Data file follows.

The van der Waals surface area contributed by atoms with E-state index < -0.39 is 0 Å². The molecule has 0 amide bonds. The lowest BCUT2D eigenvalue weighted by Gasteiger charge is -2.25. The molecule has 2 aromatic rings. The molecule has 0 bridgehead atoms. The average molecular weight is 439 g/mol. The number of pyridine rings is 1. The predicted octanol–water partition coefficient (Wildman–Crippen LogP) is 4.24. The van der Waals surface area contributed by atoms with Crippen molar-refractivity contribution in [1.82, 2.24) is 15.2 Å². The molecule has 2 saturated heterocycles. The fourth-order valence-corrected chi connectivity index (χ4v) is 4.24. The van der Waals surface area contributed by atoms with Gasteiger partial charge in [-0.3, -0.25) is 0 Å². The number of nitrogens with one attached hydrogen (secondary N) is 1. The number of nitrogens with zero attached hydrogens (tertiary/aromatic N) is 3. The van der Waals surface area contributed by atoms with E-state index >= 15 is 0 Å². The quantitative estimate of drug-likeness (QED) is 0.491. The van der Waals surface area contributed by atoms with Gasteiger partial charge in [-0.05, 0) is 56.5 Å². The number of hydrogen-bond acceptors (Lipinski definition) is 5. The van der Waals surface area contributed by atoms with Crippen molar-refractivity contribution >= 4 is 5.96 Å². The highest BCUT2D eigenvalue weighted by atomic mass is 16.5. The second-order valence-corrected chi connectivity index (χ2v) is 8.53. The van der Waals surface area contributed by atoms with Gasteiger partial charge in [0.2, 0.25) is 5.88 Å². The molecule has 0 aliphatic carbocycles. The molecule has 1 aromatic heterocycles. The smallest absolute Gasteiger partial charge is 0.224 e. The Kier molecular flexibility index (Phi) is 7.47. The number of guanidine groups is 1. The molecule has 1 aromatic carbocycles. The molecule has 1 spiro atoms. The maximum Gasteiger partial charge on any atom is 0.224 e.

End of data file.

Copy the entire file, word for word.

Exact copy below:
The van der Waals surface area contributed by atoms with E-state index < -0.39 is 0 Å². The molecule has 0 amide bonds. The lowest BCUT2D eigenvalue weighted by Gasteiger charge is -2.25. The molecule has 2 aromatic rings. The molecule has 0 bridgehead atoms. The average molecular weight is 439 g/mol. The number of pyridine rings is 1. The predicted octanol–water partition coefficient (Wildman–Crippen LogP) is 4.24. The van der Waals surface area contributed by atoms with Crippen molar-refractivity contribution in [1.82, 2.24) is 15.2 Å². The molecule has 2 saturated heterocycles. The fourth-order valence-corrected chi connectivity index (χ4v) is 4.24. The van der Waals surface area contributed by atoms with Gasteiger partial charge in [-0.3, -0.25) is 0 Å². The number of nitrogens with one attached hydrogen (secondary N) is 1. The number of nitrogens with zero attached hydrogens (tertiary/aromatic N) is 3. The van der Waals surface area contributed by atoms with E-state index >= 15 is 0 Å². The quantitative estimate of drug-likeness (QED) is 0.491. The van der Waals surface area contributed by atoms with Gasteiger partial charge in [-0.05, 0) is 56.5 Å². The number of hydrogen-bond acceptors (Lipinski definition) is 5. The van der Waals surface area contributed by atoms with Crippen molar-refractivity contribution >= 4 is 5.96 Å². The highest BCUT2D eigenvalue weighted by atomic mass is 16.5. The second-order valence-corrected chi connectivity index (χ2v) is 8.53. The van der Waals surface area contributed by atoms with Gasteiger partial charge in [0.2, 0.25) is 5.88 Å². The molecule has 0 aliphatic carbocycles. The molecule has 1 aromatic heterocycles. The smallest absolute Gasteiger partial charge is 0.224 e. The Kier molecular flexibility index (Phi) is 7.47. The number of guanidine groups is 1. The molecule has 1 aromatic carbocycles. The molecule has 1 spiro atoms. The maximum Gasteiger partial charge on any atom is 0.224 e.